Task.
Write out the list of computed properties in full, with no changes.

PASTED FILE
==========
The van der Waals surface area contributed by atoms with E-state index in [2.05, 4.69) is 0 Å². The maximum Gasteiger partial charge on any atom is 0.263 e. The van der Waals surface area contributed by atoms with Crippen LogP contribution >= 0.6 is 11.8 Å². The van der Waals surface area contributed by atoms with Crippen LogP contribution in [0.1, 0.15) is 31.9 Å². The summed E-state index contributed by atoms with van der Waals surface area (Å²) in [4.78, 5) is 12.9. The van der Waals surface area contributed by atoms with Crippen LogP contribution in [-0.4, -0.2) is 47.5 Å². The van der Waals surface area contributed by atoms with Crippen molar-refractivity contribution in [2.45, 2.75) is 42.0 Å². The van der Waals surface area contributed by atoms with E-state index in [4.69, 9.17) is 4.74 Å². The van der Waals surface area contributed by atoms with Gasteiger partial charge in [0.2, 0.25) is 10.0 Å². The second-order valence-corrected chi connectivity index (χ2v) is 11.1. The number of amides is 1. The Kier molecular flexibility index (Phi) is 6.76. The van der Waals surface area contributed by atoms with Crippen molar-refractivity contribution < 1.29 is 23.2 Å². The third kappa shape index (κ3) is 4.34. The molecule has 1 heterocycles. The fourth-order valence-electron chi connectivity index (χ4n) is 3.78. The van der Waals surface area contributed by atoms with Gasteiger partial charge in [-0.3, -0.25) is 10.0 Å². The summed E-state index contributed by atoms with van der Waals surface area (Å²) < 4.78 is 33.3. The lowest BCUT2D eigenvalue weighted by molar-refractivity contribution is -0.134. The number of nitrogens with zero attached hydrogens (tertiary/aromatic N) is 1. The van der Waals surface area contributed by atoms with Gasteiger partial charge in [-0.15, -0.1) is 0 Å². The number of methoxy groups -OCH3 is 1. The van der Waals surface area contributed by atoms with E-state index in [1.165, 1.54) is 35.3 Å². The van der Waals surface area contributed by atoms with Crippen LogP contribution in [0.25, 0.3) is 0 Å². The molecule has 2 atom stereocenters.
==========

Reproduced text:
The van der Waals surface area contributed by atoms with E-state index in [2.05, 4.69) is 0 Å². The maximum Gasteiger partial charge on any atom is 0.263 e. The van der Waals surface area contributed by atoms with Crippen LogP contribution >= 0.6 is 11.8 Å². The van der Waals surface area contributed by atoms with Crippen LogP contribution in [0.1, 0.15) is 31.9 Å². The summed E-state index contributed by atoms with van der Waals surface area (Å²) in [4.78, 5) is 12.9. The van der Waals surface area contributed by atoms with Crippen LogP contribution in [-0.4, -0.2) is 47.5 Å². The van der Waals surface area contributed by atoms with Crippen molar-refractivity contribution in [2.45, 2.75) is 42.0 Å². The van der Waals surface area contributed by atoms with E-state index in [4.69, 9.17) is 4.74 Å². The van der Waals surface area contributed by atoms with Gasteiger partial charge in [0.2, 0.25) is 10.0 Å². The second-order valence-corrected chi connectivity index (χ2v) is 11.1. The number of amides is 1. The Kier molecular flexibility index (Phi) is 6.76. The van der Waals surface area contributed by atoms with Crippen molar-refractivity contribution < 1.29 is 23.2 Å². The third kappa shape index (κ3) is 4.34. The molecule has 1 heterocycles. The fourth-order valence-electron chi connectivity index (χ4n) is 3.78. The van der Waals surface area contributed by atoms with Gasteiger partial charge in [-0.3, -0.25) is 10.0 Å². The summed E-state index contributed by atoms with van der Waals surface area (Å²) < 4.78 is 33.3. The lowest BCUT2D eigenvalue weighted by molar-refractivity contribution is -0.134. The number of nitrogens with zero attached hydrogens (tertiary/aromatic N) is 1. The van der Waals surface area contributed by atoms with Gasteiger partial charge in [-0.15, -0.1) is 0 Å². The number of methoxy groups -OCH3 is 1. The van der Waals surface area contributed by atoms with E-state index in [1.165, 1.54) is 35.3 Å². The van der Waals surface area contributed by atoms with Crippen LogP contribution in [0.25, 0.3) is 0 Å². The molecule has 2 atom stereocenters.